Twooc Q Bell review
"Is that a real Twooc?" Said nobody, ever
Bicycle bells always seem to break. They get knocked around, and then the dome that is supposed to be able to resonate ends up touching another part and it sounds soft and dull. The worst bell I ever had was one that was integrated around the left side of the handlebar and could be twisted like a twist shifter to make it ring. A decent attempt to streamline the handlebar, but after it received a few knocks it stopped working. It was then stuck on the handlebar for about 10 more years, next to another more traditional bell.
For the past five years I have been buying mini bells from various sources, trying to apply the principle of natural selection; keep trying different bells until I find something that doesn't die prematurely.
On my folding bicycle I had this bell that sometimes worked. If you turned it in a certain position, it would ding a few times, slowly rotating back to a non-working position. Time to try something new.
For any bicycle, but especially a folding bicycle, you want fewer things sticking out. However, the price of 20 euros for a bell was a bit steep, no matter how amazing. I tried looking for cheaper alternatives (copies) several times, but could not find anything. However, less than a year after Knog's Oi, there are now many different knock offs for sale at a fraction of the price, in a rainbow of colors. For 2.66 euros including shipping, I got myself a blue one directly from China.
When the package arrived I was quite impressed by the packaging. The bell was inside a transparent plastic case, with a foam insert and even an instruction manual. It even had English in it, though it was badly translated.
My bell had the brand Twooc on it. As it so often is with these products, I have the seen what looks like the same thing with various other names on it. I have seen it with the names Idqdao, Ridio, Anyyion, MagiDeal and HuntGold.
The bell weighs about 18 grams, which is quite light for a bell. My old bell weighed 33 grams, which means shaving another 15 grams of the bicycle.
Compared to the original
Although the Twooc is obviously heavily inspired by the Knog Oi there are some notable differences:
- The Twooc comes in six colors: black, silver, red, yellow, green, blue. The Knog in four colors: black silver, gold, copper
- Twooc only comes in one size for 22.2 mm handlebars. Knog has an additional large size for thicker dropbars.
- Twooc wraps tight around the handlebar all the way around. Knog has spac eon the bottom which can act as a cable guide.
- Twooc has a white logo on the front of the aluminium. Knog has no logo on the aluminium.
- Twooc has a ribbed thumb lever, Knog has a different shape with the text "Oi" molded into it.
- Twooc has a cross headed screw, Knog needs a hex key.
The biggest difference however is the price. The Original Knog Oi cost over seven times more. Knog spent a lot of time designing a new type of bicycle bell. They even have a video to show how much work went into it. Despite all that effort, within a year, the Chinese copied it almost exactly and are selling it for a fraction of the price.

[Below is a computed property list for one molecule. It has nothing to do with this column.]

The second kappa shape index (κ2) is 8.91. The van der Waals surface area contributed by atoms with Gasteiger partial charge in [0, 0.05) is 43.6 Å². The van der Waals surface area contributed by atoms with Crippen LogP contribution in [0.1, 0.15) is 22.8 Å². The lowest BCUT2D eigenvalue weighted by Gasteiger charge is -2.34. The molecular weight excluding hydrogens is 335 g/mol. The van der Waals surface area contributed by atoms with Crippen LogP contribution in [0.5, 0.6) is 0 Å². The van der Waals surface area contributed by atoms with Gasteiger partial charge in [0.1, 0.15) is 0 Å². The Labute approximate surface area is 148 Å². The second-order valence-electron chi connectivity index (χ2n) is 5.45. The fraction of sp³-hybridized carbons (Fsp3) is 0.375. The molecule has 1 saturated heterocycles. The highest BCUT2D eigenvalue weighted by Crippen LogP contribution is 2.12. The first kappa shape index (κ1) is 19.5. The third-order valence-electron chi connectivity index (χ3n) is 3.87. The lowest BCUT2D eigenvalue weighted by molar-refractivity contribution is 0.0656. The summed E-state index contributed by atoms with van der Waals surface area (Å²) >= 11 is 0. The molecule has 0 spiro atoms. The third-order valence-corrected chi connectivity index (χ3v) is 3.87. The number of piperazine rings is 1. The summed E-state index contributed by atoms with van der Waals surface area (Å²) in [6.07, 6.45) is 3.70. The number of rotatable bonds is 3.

Installation is about as easy as it gets. Remove old bell with a screwdriver, put the new bell in place and tighten screw. The Twooc opens just far enough to put it over a 22.2 mm handlebar. I feared I was going to break it, but it fit. The Knog Oi has more space on the bottom for cables; I imagine this would also make it easier to fit the bar through it.
The Twooc requires a cross headed screwdriver to tighten it. It should not be too tight; this will dampen the sound of the bell.
The bell sounds pretty similar to the Knog Oi in the videos. The volume is comparable to that of a regular mini bell, which is basically just good enough for an urban environment.
Using the bell
Many other bells allow you to move the lever around to a good position. The Twooc Q bell does not have this feature. It is important that you position the bell at a good distance from the grip where you can reach the lever with your thumb. You can adjust the angle by rotating the bell around the bar.
Riding around town, the bell stays in place and doesn't make any sound when you don't touch it.
When ringing the bell to warn cyclists and pedestrians from behind, they respond to the sound of the bell just like any other bell.
The Chinese Q bell seems up for the job. It is a little bit more expensive than a regular mini bell, but looks way better. The sound is pleasant, but not particularly loud. As for durability, time will tell. After a week the lever was bent sideways a bit. Th bell still works. This article will be updated when there is more to report.
Compared to the Knog Oi, the plastic molding is a little less refined, maybe even a lower grade plastic. The lack of a cable guide is not a problem for me. For thicker handlebars however, you will need to get the original. The Chinese bell does come in more/different colors which can be an advantage.
Long term experiences
Update after one month of use: After a few days on my folding bicycle the lever spring was bent causing the lever to be crooked and the bell not working well. With some effort I was able to bend it back. It held for a few weeks, but folding the bicycle in crowded trains every day bent the spring again, however, the bell still works, and even seems louder with the spring bent away from the handlebar. So the spring is obviously the weak part here, let's see how long it lasts...